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Canned soup dramatically increases bisphenol A levels


Canned soup dramatically increases bisphenol A levels

Eating canned soup dramatically increases bisphenol A (BPA) levels in humans. Avoid canned food and plastics labelled #7.

M’mm, m’mm, BPA! A recent study conducted by Harvard School of Public Health researchers revealed that even eating one bowl of canned soup can increase bisphenol A (BPA) levels in humans—by 1,221 percent!

While researchers have cautioned for some time that the lining of canned foods contains BPA, the Harvard study is the one of the first to measure BPA levels in humans after consumption of canned soup.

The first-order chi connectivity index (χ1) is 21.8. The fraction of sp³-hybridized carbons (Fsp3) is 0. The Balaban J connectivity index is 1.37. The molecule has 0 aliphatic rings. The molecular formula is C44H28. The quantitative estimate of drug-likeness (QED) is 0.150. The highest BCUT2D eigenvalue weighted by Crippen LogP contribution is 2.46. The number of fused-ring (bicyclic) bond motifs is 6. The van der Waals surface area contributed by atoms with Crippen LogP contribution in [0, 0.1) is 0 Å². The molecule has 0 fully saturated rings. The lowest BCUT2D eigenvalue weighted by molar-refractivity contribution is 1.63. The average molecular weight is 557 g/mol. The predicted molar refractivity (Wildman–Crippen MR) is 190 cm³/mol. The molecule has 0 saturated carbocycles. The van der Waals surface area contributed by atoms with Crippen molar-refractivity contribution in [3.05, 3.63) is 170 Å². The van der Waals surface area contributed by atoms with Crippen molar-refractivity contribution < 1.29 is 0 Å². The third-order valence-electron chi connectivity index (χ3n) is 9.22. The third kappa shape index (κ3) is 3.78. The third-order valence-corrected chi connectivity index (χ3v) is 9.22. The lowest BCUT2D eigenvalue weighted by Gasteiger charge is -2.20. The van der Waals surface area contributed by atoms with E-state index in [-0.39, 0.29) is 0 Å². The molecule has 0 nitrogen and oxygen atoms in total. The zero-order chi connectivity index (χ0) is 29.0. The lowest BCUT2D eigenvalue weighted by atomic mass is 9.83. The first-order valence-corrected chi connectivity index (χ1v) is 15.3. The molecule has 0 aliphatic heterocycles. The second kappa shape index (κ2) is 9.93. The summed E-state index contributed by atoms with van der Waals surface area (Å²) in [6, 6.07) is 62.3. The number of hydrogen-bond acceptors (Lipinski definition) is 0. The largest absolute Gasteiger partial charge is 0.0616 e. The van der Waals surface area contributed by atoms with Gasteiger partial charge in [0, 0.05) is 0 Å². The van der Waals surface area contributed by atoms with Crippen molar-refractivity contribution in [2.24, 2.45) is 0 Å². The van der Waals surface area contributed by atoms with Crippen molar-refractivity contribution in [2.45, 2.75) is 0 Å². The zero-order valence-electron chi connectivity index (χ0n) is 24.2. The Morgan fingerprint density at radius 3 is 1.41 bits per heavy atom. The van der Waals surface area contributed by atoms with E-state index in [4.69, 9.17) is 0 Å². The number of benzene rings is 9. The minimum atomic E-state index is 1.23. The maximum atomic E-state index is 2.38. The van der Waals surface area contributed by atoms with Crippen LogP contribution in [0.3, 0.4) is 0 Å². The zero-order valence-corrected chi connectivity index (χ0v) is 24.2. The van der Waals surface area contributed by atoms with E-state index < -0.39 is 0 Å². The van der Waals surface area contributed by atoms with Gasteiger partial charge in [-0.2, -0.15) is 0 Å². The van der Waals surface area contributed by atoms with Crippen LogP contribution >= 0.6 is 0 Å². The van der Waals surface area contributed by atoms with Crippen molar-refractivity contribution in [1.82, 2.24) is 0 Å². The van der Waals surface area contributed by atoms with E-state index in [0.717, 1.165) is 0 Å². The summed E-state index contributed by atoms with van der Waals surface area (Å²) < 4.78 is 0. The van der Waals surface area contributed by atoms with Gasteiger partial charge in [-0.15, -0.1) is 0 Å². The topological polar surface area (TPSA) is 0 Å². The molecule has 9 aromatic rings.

One group of volunteers ate a bowl of canned vegetarian soup for five days, while the other group ate a bowl of fresh vegetarian soup (prepared without canned ingredients). After a two-day washout period, the groups switched the type of soup they ate.

After five days the canned soup consumers experienced more than a 1,000 percent increase in urinary BPA levels.

Where is BPA found?
BPA is used in the linings of metal food and beverage cans and in polycarbonate plastic bottles (those labelled #7). It’s also found in dentistry composites and sealants.

What does BPA do?
Previous research has shown that BPA interferes with reproductive development in animals. It’s also been linked to obesity, cardiovascular disease, and diabetes in humans.

To avoid BPA

  • eat fresh, not canned, foods
  • choose dried beans and legumes, rather than canned
  • don’t store food or beverages in containers made of #7 plastic
  • avoid beverages that come in #7 plastic bottles
  • avoid water bottles made of #7 plastic
  • choose water bottles with BPA-free liners

Discover the toxic chemicals that lurk in many household items, and find out what you can do to minimize your exposure.



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